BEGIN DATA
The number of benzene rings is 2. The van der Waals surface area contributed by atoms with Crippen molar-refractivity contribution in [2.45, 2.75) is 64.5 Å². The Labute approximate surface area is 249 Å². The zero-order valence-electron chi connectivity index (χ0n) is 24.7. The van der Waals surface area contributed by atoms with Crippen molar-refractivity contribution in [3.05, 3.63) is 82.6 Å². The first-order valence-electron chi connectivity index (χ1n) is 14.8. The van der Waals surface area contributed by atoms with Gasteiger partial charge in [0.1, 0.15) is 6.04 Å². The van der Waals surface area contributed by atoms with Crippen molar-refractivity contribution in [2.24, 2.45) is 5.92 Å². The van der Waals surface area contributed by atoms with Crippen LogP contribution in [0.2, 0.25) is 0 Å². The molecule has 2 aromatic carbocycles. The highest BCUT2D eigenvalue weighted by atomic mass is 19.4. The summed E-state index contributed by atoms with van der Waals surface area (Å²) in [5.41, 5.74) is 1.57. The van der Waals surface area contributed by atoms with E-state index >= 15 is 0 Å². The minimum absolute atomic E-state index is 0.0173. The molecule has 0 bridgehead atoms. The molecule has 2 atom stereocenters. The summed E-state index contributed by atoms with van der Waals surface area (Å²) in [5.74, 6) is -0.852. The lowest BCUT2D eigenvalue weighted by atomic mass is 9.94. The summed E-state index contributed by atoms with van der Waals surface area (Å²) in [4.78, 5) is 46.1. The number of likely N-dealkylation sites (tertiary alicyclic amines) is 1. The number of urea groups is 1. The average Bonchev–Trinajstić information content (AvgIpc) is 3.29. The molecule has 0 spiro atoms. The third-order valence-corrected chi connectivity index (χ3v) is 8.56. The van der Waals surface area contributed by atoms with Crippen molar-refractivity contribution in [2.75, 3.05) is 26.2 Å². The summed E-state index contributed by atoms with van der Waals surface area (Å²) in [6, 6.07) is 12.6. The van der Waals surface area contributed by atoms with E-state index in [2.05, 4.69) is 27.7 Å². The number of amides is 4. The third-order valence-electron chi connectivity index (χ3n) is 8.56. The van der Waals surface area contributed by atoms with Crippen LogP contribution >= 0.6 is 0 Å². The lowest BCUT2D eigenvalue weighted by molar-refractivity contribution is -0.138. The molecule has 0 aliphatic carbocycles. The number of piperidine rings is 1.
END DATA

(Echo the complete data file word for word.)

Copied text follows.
The number of benzene rings is 2. The van der Waals surface area contributed by atoms with Crippen molar-refractivity contribution in [2.45, 2.75) is 64.5 Å². The Labute approximate surface area is 249 Å². The zero-order valence-electron chi connectivity index (χ0n) is 24.7. The van der Waals surface area contributed by atoms with Crippen molar-refractivity contribution in [3.05, 3.63) is 82.6 Å². The first-order valence-electron chi connectivity index (χ1n) is 14.8. The van der Waals surface area contributed by atoms with Gasteiger partial charge in [0.1, 0.15) is 6.04 Å². The van der Waals surface area contributed by atoms with Crippen molar-refractivity contribution in [2.24, 2.45) is 5.92 Å². The van der Waals surface area contributed by atoms with Crippen LogP contribution in [0.2, 0.25) is 0 Å². The molecule has 2 aromatic carbocycles. The highest BCUT2D eigenvalue weighted by atomic mass is 19.4. The summed E-state index contributed by atoms with van der Waals surface area (Å²) in [5.41, 5.74) is 1.57. The van der Waals surface area contributed by atoms with E-state index >= 15 is 0 Å². The minimum absolute atomic E-state index is 0.0173. The molecule has 0 bridgehead atoms. The molecule has 2 atom stereocenters. The summed E-state index contributed by atoms with van der Waals surface area (Å²) in [5.74, 6) is -0.852. The lowest BCUT2D eigenvalue weighted by atomic mass is 9.94. The summed E-state index contributed by atoms with van der Waals surface area (Å²) in [4.78, 5) is 46.1. The number of likely N-dealkylation sites (tertiary alicyclic amines) is 1. The number of urea groups is 1. The average Bonchev–Trinajstić information content (AvgIpc) is 3.29. The molecule has 0 spiro atoms. The third-order valence-corrected chi connectivity index (χ3v) is 8.56. The van der Waals surface area contributed by atoms with Crippen molar-refractivity contribution in [2.75, 3.05) is 26.2 Å². The summed E-state index contributed by atoms with van der Waals surface area (Å²) in [6, 6.07) is 12.6. The van der Waals surface area contributed by atoms with E-state index in [2.05, 4.69) is 27.7 Å². The number of amides is 4. The third-order valence-electron chi connectivity index (χ3n) is 8.56. The van der Waals surface area contributed by atoms with Crippen LogP contribution >= 0.6 is 0 Å². The lowest BCUT2D eigenvalue weighted by molar-refractivity contribution is -0.138. The molecule has 0 aliphatic carbocycles. The number of piperidine rings is 1.